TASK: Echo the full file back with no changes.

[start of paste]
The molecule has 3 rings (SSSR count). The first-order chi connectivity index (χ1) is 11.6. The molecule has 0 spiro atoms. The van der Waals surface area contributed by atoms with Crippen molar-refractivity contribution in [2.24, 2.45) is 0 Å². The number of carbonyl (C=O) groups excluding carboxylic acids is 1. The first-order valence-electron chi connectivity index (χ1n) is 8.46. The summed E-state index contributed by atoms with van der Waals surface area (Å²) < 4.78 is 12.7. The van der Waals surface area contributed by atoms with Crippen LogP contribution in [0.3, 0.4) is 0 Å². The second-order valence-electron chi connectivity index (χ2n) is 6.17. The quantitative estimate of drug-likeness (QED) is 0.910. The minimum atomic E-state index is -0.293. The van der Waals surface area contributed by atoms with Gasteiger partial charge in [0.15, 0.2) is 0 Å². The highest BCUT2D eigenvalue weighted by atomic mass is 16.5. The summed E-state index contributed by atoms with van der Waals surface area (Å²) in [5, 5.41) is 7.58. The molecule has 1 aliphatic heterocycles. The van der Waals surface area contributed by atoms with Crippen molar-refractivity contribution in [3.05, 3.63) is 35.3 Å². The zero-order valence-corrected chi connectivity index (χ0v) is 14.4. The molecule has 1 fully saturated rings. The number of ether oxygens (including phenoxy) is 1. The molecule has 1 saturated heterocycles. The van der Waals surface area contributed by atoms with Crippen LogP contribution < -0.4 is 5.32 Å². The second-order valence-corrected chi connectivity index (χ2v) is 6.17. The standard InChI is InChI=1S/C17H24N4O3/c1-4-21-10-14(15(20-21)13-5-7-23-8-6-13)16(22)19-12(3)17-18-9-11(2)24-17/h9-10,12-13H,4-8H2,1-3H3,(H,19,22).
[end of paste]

The molecule has 3 rings (SSSR count). The first-order chi connectivity index (χ1) is 11.6. The molecule has 0 spiro atoms. The van der Waals surface area contributed by atoms with Crippen molar-refractivity contribution in [2.24, 2.45) is 0 Å². The number of carbonyl (C=O) groups excluding carboxylic acids is 1. The first-order valence-electron chi connectivity index (χ1n) is 8.46. The summed E-state index contributed by atoms with van der Waals surface area (Å²) < 4.78 is 12.7. The van der Waals surface area contributed by atoms with Crippen LogP contribution in [0.3, 0.4) is 0 Å². The second-order valence-electron chi connectivity index (χ2n) is 6.17. The quantitative estimate of drug-likeness (QED) is 0.910. The minimum atomic E-state index is -0.293. The van der Waals surface area contributed by atoms with Gasteiger partial charge in [0.15, 0.2) is 0 Å². The highest BCUT2D eigenvalue weighted by atomic mass is 16.5. The summed E-state index contributed by atoms with van der Waals surface area (Å²) in [5, 5.41) is 7.58. The molecule has 1 aliphatic heterocycles. The van der Waals surface area contributed by atoms with Crippen molar-refractivity contribution in [3.05, 3.63) is 35.3 Å². The zero-order valence-corrected chi connectivity index (χ0v) is 14.4. The molecule has 1 fully saturated rings. The number of ether oxygens (including phenoxy) is 1. The molecule has 1 saturated heterocycles. The van der Waals surface area contributed by atoms with Crippen LogP contribution < -0.4 is 5.32 Å². The second-order valence-corrected chi connectivity index (χ2v) is 6.17. The standard InChI is InChI=1S/C17H24N4O3/c1-4-21-10-14(15(20-21)13-5-7-23-8-6-13)16(22)19-12(3)17-18-9-11(2)24-17/h9-10,12-13H,4-8H2,1-3H3,(H,19,22).